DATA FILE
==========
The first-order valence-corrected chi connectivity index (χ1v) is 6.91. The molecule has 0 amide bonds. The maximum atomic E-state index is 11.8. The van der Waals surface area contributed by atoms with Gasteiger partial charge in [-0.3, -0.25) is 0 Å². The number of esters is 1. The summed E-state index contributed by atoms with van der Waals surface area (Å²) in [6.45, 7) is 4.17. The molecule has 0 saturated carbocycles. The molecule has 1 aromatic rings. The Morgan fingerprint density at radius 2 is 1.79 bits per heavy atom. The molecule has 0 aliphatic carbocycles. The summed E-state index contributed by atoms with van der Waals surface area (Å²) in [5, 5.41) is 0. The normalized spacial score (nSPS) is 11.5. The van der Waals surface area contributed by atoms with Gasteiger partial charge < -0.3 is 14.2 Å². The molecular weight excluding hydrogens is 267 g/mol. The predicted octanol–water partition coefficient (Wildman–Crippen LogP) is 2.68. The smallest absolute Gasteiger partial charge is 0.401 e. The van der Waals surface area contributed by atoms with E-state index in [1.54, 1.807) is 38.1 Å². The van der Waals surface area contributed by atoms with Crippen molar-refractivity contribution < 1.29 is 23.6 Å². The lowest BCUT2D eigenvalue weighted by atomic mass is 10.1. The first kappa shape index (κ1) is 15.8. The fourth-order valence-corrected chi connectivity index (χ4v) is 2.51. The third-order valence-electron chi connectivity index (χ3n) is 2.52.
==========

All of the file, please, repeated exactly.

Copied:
The first-order valence-corrected chi connectivity index (χ1v) is 6.91. The molecule has 0 amide bonds. The maximum atomic E-state index is 11.8. The van der Waals surface area contributed by atoms with Gasteiger partial charge in [-0.3, -0.25) is 0 Å². The number of esters is 1. The summed E-state index contributed by atoms with van der Waals surface area (Å²) in [6.45, 7) is 4.17. The molecule has 0 saturated carbocycles. The molecule has 1 aromatic rings. The Morgan fingerprint density at radius 2 is 1.79 bits per heavy atom. The molecule has 0 aliphatic carbocycles. The summed E-state index contributed by atoms with van der Waals surface area (Å²) in [5, 5.41) is 0. The normalized spacial score (nSPS) is 11.5. The van der Waals surface area contributed by atoms with Gasteiger partial charge < -0.3 is 14.2 Å². The molecular weight excluding hydrogens is 267 g/mol. The predicted octanol–water partition coefficient (Wildman–Crippen LogP) is 2.68. The smallest absolute Gasteiger partial charge is 0.401 e. The van der Waals surface area contributed by atoms with E-state index in [1.54, 1.807) is 38.1 Å². The van der Waals surface area contributed by atoms with Crippen molar-refractivity contribution < 1.29 is 23.6 Å². The lowest BCUT2D eigenvalue weighted by atomic mass is 10.1. The first kappa shape index (κ1) is 15.8. The fourth-order valence-corrected chi connectivity index (χ4v) is 2.51. The third-order valence-electron chi connectivity index (χ3n) is 2.52.